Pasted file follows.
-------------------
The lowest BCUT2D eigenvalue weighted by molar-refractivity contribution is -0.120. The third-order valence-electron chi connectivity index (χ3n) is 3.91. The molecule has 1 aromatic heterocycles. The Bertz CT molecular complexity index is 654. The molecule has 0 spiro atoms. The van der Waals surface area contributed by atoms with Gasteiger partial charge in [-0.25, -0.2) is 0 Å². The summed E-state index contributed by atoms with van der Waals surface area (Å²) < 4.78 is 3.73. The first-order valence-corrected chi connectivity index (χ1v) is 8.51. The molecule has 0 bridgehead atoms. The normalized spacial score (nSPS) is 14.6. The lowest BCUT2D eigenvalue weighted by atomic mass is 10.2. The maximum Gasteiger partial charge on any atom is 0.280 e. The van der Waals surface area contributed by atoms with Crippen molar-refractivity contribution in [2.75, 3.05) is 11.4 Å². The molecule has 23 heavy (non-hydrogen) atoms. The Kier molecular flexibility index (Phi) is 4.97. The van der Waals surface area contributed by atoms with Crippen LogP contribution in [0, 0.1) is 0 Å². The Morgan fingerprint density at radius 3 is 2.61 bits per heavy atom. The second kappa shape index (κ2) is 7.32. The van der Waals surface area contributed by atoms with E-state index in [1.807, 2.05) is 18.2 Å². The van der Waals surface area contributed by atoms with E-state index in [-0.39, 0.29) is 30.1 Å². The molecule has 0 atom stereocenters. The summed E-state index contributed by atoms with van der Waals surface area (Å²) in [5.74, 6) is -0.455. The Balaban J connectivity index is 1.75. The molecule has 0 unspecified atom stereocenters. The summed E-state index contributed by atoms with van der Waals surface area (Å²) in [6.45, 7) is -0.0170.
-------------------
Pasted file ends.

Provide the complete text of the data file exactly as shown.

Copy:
The lowest BCUT2D eigenvalue weighted by molar-refractivity contribution is -0.120. The third-order valence-electron chi connectivity index (χ3n) is 3.91. The molecule has 1 aromatic heterocycles. The Bertz CT molecular complexity index is 654. The molecule has 0 spiro atoms. The van der Waals surface area contributed by atoms with Gasteiger partial charge in [-0.25, -0.2) is 0 Å². The summed E-state index contributed by atoms with van der Waals surface area (Å²) < 4.78 is 3.73. The first-order valence-corrected chi connectivity index (χ1v) is 8.51. The molecule has 0 bridgehead atoms. The normalized spacial score (nSPS) is 14.6. The lowest BCUT2D eigenvalue weighted by atomic mass is 10.2. The maximum Gasteiger partial charge on any atom is 0.280 e. The van der Waals surface area contributed by atoms with Crippen molar-refractivity contribution in [2.75, 3.05) is 11.4 Å². The molecule has 23 heavy (non-hydrogen) atoms. The Kier molecular flexibility index (Phi) is 4.97. The van der Waals surface area contributed by atoms with Crippen LogP contribution in [0, 0.1) is 0 Å². The Morgan fingerprint density at radius 3 is 2.61 bits per heavy atom. The second kappa shape index (κ2) is 7.32. The van der Waals surface area contributed by atoms with E-state index in [1.807, 2.05) is 18.2 Å². The van der Waals surface area contributed by atoms with E-state index in [-0.39, 0.29) is 30.1 Å². The molecule has 0 atom stereocenters. The summed E-state index contributed by atoms with van der Waals surface area (Å²) in [5.74, 6) is -0.455. The Balaban J connectivity index is 1.75. The molecule has 0 unspecified atom stereocenters. The summed E-state index contributed by atoms with van der Waals surface area (Å²) in [6.45, 7) is -0.0170.